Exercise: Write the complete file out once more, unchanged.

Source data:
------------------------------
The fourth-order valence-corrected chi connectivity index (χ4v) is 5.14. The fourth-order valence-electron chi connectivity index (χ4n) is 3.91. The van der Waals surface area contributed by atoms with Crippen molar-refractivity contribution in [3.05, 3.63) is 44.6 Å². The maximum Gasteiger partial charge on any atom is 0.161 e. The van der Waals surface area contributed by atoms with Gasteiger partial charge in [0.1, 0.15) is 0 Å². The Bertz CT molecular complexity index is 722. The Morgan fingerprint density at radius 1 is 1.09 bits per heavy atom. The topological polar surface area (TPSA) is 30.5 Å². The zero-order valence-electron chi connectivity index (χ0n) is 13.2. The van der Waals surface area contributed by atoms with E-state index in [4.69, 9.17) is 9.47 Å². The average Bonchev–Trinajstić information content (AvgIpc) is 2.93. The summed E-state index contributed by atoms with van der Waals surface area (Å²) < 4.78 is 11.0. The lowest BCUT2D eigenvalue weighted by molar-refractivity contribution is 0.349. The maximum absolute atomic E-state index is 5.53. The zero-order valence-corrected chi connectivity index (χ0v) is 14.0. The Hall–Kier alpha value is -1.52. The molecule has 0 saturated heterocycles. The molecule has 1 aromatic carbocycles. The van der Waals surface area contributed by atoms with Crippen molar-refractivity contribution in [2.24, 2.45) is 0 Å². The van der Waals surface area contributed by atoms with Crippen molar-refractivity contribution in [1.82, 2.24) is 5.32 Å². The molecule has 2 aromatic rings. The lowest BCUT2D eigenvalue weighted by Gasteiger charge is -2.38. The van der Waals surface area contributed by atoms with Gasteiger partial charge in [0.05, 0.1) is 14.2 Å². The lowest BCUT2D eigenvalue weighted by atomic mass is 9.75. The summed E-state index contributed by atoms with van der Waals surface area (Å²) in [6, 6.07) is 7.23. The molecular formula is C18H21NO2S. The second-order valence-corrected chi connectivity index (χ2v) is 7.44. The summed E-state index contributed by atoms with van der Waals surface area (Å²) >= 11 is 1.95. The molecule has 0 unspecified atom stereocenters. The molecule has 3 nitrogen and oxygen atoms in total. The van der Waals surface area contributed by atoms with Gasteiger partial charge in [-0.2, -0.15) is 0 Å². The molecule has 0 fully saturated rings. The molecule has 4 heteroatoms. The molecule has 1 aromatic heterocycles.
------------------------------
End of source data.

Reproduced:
The fourth-order valence-corrected chi connectivity index (χ4v) is 5.14. The fourth-order valence-electron chi connectivity index (χ4n) is 3.91. The van der Waals surface area contributed by atoms with Crippen molar-refractivity contribution in [3.05, 3.63) is 44.6 Å². The maximum Gasteiger partial charge on any atom is 0.161 e. The van der Waals surface area contributed by atoms with Gasteiger partial charge in [0.1, 0.15) is 0 Å². The Bertz CT molecular complexity index is 722. The Morgan fingerprint density at radius 1 is 1.09 bits per heavy atom. The topological polar surface area (TPSA) is 30.5 Å². The zero-order valence-electron chi connectivity index (χ0n) is 13.2. The van der Waals surface area contributed by atoms with E-state index in [4.69, 9.17) is 9.47 Å². The average Bonchev–Trinajstić information content (AvgIpc) is 2.93. The summed E-state index contributed by atoms with van der Waals surface area (Å²) < 4.78 is 11.0. The lowest BCUT2D eigenvalue weighted by molar-refractivity contribution is 0.349. The maximum absolute atomic E-state index is 5.53. The zero-order valence-corrected chi connectivity index (χ0v) is 14.0. The Hall–Kier alpha value is -1.52. The molecule has 0 saturated heterocycles. The molecule has 1 aromatic carbocycles. The van der Waals surface area contributed by atoms with Crippen molar-refractivity contribution in [2.24, 2.45) is 0 Å². The van der Waals surface area contributed by atoms with Crippen molar-refractivity contribution in [1.82, 2.24) is 5.32 Å². The molecule has 2 aromatic rings. The lowest BCUT2D eigenvalue weighted by Gasteiger charge is -2.38. The van der Waals surface area contributed by atoms with Gasteiger partial charge in [0.05, 0.1) is 14.2 Å². The lowest BCUT2D eigenvalue weighted by atomic mass is 9.75. The summed E-state index contributed by atoms with van der Waals surface area (Å²) in [6, 6.07) is 7.23. The molecular formula is C18H21NO2S. The second-order valence-corrected chi connectivity index (χ2v) is 7.44. The summed E-state index contributed by atoms with van der Waals surface area (Å²) >= 11 is 1.95. The molecule has 0 unspecified atom stereocenters. The molecule has 3 nitrogen and oxygen atoms in total. The van der Waals surface area contributed by atoms with Gasteiger partial charge in [-0.2, -0.15) is 0 Å². The molecule has 0 fully saturated rings. The molecule has 4 heteroatoms. The molecule has 1 aromatic heterocycles.